I don’t think anything before I write, other than what that beat sounds like and what my mood is. I’m often surprised at the result. I try not to be influenced by the things I hear or copy anything, ever. The minute that I feel like I’m doing something that I’ve heard, I’m like, “This sucks.” Part of why I love music is that it’s like chasing a dragon. You don’t know what’s about to happen, and you have to create new stuff in a world where there’s so much music. It’s the personal challenge of “What can I make that I haven’t heard before?” that gets me writing. But of course there are people that I admire. Or I’ll listen back, and then I’m like, “Oh shit, the first second sounds like the Talking Heads.” God I love David Byrne.

I’ve heard you handcraft your on-stage outfits?

I will decide the morning of, “Oh my God, I’m going to be a panther.” And I go to vintage stores or raid my closet, alter clothes, rip things up, go buy something new and just start making. It’s completely mood-based.

So what was your mood this morning?

No. 1, it’s raining, so I must be warm, but I don’t want to be dull. So I went with super sparkly red pants to be a little bit obnoxious because I also feel like when you’re an opener, being cool is out of the question. Nobody knows who you are, so it’s not a cool contest. It’s like, “Notice this, even if you want to make fun of it.” So went for sequined black, white zebra-striped shirt that I bought at a vintage store and sparkly red flaming tights, which would keep me warm but also be obnoxious. If I’m going to go down, I’m going to go down big.

Review, photos and video: Bastille at the Warfield - April 10, 2014

Check out the review at The Bay Bridged.

See my previous Bastille coverage, which includes interviews with Dan Smith, photos and four concert videos, right here on the blog.

The video was filmed in HD, so you can increase window size and quality.

Review, photos and videos - Haim at the Fillmore, April 9, 2014

Read my review and see some awesome photos by Paige K. Parsons at The Bay Bridged.

The videos were filmed in HD so you can increase the window size and quality. I particularly recommend “Mustang Sally.” The Haim sisters don’t get to jam with their parents in public very often these days. You can also check my YouTube archives for two other Haim tunes from a preview San Francisco show.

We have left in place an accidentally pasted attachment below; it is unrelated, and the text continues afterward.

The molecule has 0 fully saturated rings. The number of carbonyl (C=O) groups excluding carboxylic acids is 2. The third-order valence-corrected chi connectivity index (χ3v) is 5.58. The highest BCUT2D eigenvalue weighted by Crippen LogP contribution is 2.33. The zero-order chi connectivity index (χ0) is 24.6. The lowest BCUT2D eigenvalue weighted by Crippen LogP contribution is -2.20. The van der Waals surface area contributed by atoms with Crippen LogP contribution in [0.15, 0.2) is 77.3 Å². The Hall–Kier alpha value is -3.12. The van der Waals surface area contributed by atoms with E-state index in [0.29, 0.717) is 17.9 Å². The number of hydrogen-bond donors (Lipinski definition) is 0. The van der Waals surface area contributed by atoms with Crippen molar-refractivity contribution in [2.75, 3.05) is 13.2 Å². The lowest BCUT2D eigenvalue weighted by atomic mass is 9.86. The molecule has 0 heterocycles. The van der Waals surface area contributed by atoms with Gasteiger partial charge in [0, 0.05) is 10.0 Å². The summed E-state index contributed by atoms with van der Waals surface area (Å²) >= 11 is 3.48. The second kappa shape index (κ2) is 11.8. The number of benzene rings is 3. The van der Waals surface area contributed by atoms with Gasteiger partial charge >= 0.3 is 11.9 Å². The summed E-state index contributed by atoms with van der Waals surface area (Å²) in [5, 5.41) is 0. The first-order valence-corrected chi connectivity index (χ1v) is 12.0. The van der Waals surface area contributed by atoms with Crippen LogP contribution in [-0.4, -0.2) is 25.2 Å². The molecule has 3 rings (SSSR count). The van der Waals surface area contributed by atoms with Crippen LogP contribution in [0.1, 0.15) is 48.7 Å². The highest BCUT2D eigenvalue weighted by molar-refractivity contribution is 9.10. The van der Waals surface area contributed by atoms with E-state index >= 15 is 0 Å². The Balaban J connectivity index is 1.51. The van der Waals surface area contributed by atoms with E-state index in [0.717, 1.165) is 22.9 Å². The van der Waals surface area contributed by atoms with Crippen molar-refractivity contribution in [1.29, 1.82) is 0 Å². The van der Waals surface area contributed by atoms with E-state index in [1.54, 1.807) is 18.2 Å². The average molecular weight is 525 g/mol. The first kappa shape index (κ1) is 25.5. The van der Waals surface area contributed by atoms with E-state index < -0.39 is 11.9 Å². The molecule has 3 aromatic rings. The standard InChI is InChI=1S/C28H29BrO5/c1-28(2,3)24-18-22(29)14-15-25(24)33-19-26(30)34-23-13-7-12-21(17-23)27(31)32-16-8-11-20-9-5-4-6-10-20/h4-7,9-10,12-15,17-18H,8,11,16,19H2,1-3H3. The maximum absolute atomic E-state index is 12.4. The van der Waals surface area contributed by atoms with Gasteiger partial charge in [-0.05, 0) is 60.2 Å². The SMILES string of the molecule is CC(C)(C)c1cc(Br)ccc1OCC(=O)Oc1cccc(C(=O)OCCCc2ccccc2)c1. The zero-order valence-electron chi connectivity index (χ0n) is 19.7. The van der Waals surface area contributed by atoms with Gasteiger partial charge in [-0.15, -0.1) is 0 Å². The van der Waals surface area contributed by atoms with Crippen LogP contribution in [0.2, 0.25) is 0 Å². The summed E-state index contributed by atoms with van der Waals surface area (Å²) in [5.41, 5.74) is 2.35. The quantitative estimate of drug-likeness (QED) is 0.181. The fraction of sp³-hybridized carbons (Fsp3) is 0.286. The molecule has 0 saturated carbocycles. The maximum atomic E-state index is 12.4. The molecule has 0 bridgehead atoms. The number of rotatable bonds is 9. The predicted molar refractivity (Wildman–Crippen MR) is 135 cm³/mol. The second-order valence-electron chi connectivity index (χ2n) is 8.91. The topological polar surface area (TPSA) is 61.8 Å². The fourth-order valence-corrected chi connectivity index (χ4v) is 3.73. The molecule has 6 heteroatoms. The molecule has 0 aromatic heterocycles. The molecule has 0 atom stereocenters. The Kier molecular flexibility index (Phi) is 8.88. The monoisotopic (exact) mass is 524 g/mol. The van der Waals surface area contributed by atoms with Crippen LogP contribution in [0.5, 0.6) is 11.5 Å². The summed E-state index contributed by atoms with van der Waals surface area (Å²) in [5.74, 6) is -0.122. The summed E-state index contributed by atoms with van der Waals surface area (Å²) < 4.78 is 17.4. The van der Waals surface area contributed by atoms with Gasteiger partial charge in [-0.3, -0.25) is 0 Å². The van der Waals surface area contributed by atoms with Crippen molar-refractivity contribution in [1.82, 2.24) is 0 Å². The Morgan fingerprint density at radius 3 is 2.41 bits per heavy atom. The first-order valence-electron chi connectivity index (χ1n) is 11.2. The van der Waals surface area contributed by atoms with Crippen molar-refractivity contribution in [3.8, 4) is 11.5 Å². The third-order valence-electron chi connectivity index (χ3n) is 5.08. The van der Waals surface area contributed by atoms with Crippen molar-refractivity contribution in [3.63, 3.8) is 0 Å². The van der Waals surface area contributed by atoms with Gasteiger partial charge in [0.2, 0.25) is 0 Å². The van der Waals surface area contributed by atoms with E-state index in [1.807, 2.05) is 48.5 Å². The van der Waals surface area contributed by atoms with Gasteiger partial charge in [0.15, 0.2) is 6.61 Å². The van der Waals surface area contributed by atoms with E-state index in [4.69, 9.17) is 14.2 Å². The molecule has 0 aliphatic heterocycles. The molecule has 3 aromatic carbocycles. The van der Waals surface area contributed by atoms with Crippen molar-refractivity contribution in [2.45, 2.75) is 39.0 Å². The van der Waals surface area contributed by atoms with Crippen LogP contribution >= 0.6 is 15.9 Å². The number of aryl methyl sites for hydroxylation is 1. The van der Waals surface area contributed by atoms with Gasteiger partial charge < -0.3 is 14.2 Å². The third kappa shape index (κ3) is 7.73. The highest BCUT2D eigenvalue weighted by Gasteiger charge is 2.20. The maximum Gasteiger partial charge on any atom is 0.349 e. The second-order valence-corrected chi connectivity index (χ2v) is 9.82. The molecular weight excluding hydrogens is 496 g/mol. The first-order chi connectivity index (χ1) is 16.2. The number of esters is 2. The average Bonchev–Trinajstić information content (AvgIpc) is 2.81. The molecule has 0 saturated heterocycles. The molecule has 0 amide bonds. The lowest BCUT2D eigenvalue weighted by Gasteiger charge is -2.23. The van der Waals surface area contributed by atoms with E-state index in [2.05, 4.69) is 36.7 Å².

Daniel Lanois: Revisiting ‘Wrecking Ball’

Read my story about Lanois’ work with Emmylou Harris on the making of the “Wrecking Ball” album and tour in Paste Magazine.

Catch a bonus Q&A with Lanois about the making of “Wrecking Ball” and much more right HERE.

Check out photos and a video from the San Francisco show HERE.

Daniel Lanois

Life surpasses wildest dreams for The 1975

Read my story on the band at The Bay Bridged.

Catch a bonus Q&A with Matty Healy on the blog.

See them at The Fillmore April 17 and 18.

The 1975

The 1975’s Matty Healy on the truth of three chords and hair battles with Bastille

The mohawked frontman of Manchester’s The 1975 drops the phone just as our call is connected. "Oh, for f—-’s sake," Matty Healy cringes, and I can tell I’m not his first interview of the morning. But just as quickly the frustration dissipates. The 1975 play not one but two sold-out shows at the Fillmore next week. You can read about the quartet’s quick rise in a couple of days at The Bay Bridged. Until then, here’s a quick Q&A fans may appreciate.

You started as a punk cover band, but your influences, I read, were Peter Gabriel, Michael Jackson and other 80s artists. I only presume that punk, with three chords, was easier to play? Or did the other influences come later?

It definitely came later … but that’s also the music I grew up around. And in the ‘90s, I was a witness to the Brit pop thing as a child. I was surrounded by melodic pop music. But as you said, when you first start out, it’s easier to make noise and play three chords. 

What has your band been up to?

We haven’t had any time off in a long time. We’ve had the last four days off and we’ve actually been able to calm down and sit around. We’ve started working on a little bit of music.  We’d already started but we were focused a bit more on a piece of music we’d been working on on the road. I’ve been reading quite a bit. My stepdad just written a book and it’s amazing. But we’re perpetually on tour.

You’ve talked, previously, about how the lyrics of your debut album are your diary. Has this led to some negative attention from fans or critics? Would you want to get less personal in the future?

I’ve never been (called out) on my lyrics too much. . … It’s not so much a diary as it was a scrapbook of ideas and conversations pieced together. The music is the only thing that has coherence. There’s no particular narrative running through and out of it. It’s a portrait of modern life. It’s very conversational.

You’ve played shows with Bastille. Who has the better hair, you or Dan?

Who’s got bigger hair? I think I’ve got bigger hair. I can take Dan on in the hair game.


Photos & Video: Emmylou Harris and Daniel Lanois at the Warfield, 4/5.

As always, the video was filmed in HD so you can increase window size and quality.

Check out my most-recent Q&A with Daniel Lanois here, and stay tuned for a full story about the ‘Wrecking Ball’ tour and album re-release in Paste Magazine.

How BottleRock Napa Valley’s rebirth came to be

BottleRock Napa Valley is back, led by a different team of investors who are trying to right the ship. Read my story at The Bay Bridged.